Eat like those on Downton Abbey with this silky smooth Royal Cheddar Cheese Soup. During the Edwardian era, this soup would be served whenever there were special guests present.
Actually, I received a copy of this cookbook – Edwardian Cooking – from the publisher a few months ago, and I put it on my counter, eagerly awaiting the return of Downton Abbey. I thought it would just make the most sense to talk about this book to celebrate Downton’s return. And then through all of the craziness of the holidays, I nearly forgot to even open this book!!
But – just in time for the premier of Downton Abbey, I am here to share a cookbook with you all about the food from that era.
I really enjoy history. If I am reading a book, historical fiction is one of my favorite genres. I love hearing and learning about how people lived in years past. It’s all kind of fascinating to me. So needless to say, I’m a big Downton Abbey fan. And I was really excited about this book, because not only is it about food, but it’s also about the history from that time period.
I’m going to be honest – there are quite a few recipes in this book that I’m sure I’ll never make, like the Spring Lamb Loaf or Mutton Pie. That being said, I think the novelty in this book is with the stories and the history that come with the recipes.
Here are the details:
Number of Photos: none. Yes, definitely the biggest drawback to this cookbook. It mentions in the introduction that there is a photo of every recipe, so I went digging a little bit and found my answers on amazon. Apparently many people were not very happy about mentions of photos when there were none to be found in the cookbook. One review said that they contacted the publisher, and the publisher said that they pulled the photos because of poor quality. They also found that the author has all of the photos on his Facebook page. Soooo – you won’t get any photos in the cookbook, but if you want to see some photos, you can. Not ideal, I know. But because this book is more than just recipes – it’s also about the history – I can forgive the lack of photos and still say this book is worth owning.
Difficulty Level of Recipes: easy to medium. All of these recipes have been recreated for the home kitchen and the home cook versus the multi-staff kitchen. I think the original recipes may have been more drawn out or more difficult, but these have all been made so that they are fairly simple. There are some baking recipes, so those may be a little more difficult, but overall, home cooks of any skill level shouldn’t have a hard time cooking from this book.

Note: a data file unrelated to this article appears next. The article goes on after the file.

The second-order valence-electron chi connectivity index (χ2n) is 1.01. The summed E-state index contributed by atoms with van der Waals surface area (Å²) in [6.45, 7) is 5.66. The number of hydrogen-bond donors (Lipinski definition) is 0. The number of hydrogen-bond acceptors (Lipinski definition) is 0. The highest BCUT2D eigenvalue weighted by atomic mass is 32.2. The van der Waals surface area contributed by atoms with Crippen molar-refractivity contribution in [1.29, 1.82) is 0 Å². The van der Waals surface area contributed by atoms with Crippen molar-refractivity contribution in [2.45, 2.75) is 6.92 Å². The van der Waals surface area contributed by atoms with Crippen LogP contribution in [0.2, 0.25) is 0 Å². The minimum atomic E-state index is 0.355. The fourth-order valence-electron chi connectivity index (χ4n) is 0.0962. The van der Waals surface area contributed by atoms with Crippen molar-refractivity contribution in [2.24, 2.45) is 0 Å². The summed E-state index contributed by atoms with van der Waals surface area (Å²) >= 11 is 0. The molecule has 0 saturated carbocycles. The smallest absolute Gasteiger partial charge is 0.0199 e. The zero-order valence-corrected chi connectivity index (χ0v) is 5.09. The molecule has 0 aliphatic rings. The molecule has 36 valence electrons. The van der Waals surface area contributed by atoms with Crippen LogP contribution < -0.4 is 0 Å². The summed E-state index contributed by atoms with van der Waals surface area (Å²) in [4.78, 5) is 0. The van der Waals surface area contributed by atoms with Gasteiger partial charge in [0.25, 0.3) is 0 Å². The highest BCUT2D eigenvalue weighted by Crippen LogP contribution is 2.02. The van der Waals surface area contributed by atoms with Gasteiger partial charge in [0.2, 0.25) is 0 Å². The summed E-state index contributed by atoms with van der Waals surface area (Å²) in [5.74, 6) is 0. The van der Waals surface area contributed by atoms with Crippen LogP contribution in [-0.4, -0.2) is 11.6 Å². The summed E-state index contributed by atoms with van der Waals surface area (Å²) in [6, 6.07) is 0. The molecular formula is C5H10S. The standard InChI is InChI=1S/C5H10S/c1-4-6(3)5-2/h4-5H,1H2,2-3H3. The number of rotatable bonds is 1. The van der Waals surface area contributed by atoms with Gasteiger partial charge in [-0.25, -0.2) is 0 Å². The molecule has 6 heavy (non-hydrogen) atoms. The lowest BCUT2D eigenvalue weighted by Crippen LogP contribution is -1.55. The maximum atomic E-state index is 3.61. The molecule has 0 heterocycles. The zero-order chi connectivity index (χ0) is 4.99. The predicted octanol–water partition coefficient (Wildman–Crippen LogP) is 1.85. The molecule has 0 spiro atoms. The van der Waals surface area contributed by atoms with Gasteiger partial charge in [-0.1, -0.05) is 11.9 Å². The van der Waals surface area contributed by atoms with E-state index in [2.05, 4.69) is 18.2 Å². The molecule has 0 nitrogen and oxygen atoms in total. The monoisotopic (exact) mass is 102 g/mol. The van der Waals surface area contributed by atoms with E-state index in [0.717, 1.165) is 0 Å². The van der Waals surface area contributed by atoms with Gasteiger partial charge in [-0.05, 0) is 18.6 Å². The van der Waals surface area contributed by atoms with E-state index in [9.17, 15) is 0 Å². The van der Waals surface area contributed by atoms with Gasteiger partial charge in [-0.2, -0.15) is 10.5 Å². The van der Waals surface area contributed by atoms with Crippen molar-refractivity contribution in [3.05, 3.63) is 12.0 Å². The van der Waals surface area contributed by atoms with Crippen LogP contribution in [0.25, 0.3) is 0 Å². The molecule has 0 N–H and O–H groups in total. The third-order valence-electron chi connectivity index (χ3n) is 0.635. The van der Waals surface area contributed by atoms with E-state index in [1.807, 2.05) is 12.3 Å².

Availibility of Ingredients: easy. The ingredients should be easy to find in most grocery stores. There are some ingredients that may have not been easy to find, like pheasant or treacle, so the author has changed up the recipe a bit to include ingredients that are easier to find, like chicken and molasses.
Other Recipes I Want to Try:
Brown Sugar Honey Balls
Shredded Spiced Brussels Sprouts
Sour Cream and Onion Bread
Devonshire Strawberry Shortcakes
Lemon Cornmeal Cake
And onto the soup! In all honesty, the cakes and cookies and breads from this cookbook were the most appealing to me, but when I went to cook from this book, I was in the depths of holiday baking and I just couldn’t make myself bake another sweet treat. So instead, I made soup.
I love soup, and make it regularly, but what drew me to this recipe was the history behind it. According to the author, it was protocol that if bread was served, soup must be served as well. This Cheddar cheese soup recipe was one of the most popular among the aristocrats, and was served whenever special guests were present. I also found it interesting that the author said that soups were served at room temperature because it wasn’t proper to blow on your soup. He also says that soups back then were served in shallow bowls.
When I went to make this soup recipe, I was actually afraid that it was just going to taste like a potato soup. Potatoes, after all, are a big component. But I was surprised to discover that this soup actually does taste more like Cheddar cheese than potatoes. We loved it, though, and loved the silky smooth texture and bold flavor from the cheese.
This recipe can get a little messy, though, as you have to puree it in a food processor or blender. It will not all fit in a typical blender or food processor, so be prepared to puree it in batches.
Although I didn’t have any one to serve me this soup at room temperature, I did try for the shallow bowl, at least. But really, it was a hit. And I’m definitely excited to try out some of the sweet treats in the book!
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- 1 tablespoon butter
- 2 medium yellow onions, chopped
- 2 medium russet potatoes, peeled and cubed
- 4 cloves of garlic, minced
- 6 cups chicken broth
- ½ teaspoon dry mustard
- 1 cup heavy cream
- 2 cups grated Sharp Cheddar cheese
- 3 tablespoons minced chives
- In a soup pot or Dutch oven, melt the butter over medium heat. Add the onions, potatoes and garlic and sauté for 10 minutes.
- Add the chicken broth and bring it to a boil. Reduce the heat to a simmer and cook for 10 minutes.
- Transfer the mixture to a food processor or blender. (You may need to do this in 2 batches.) Process until pureed.
- To the soup pan, whisk the mustard into the cream. Stir the pureed mixture back into the soup pan and simmer for 5 minutes.
- Stir in the Cheddar cheese into the soup and keep stirring until the cheese has melted.
- Ladle the soup into soup bowls and garnish with the chopped chives.
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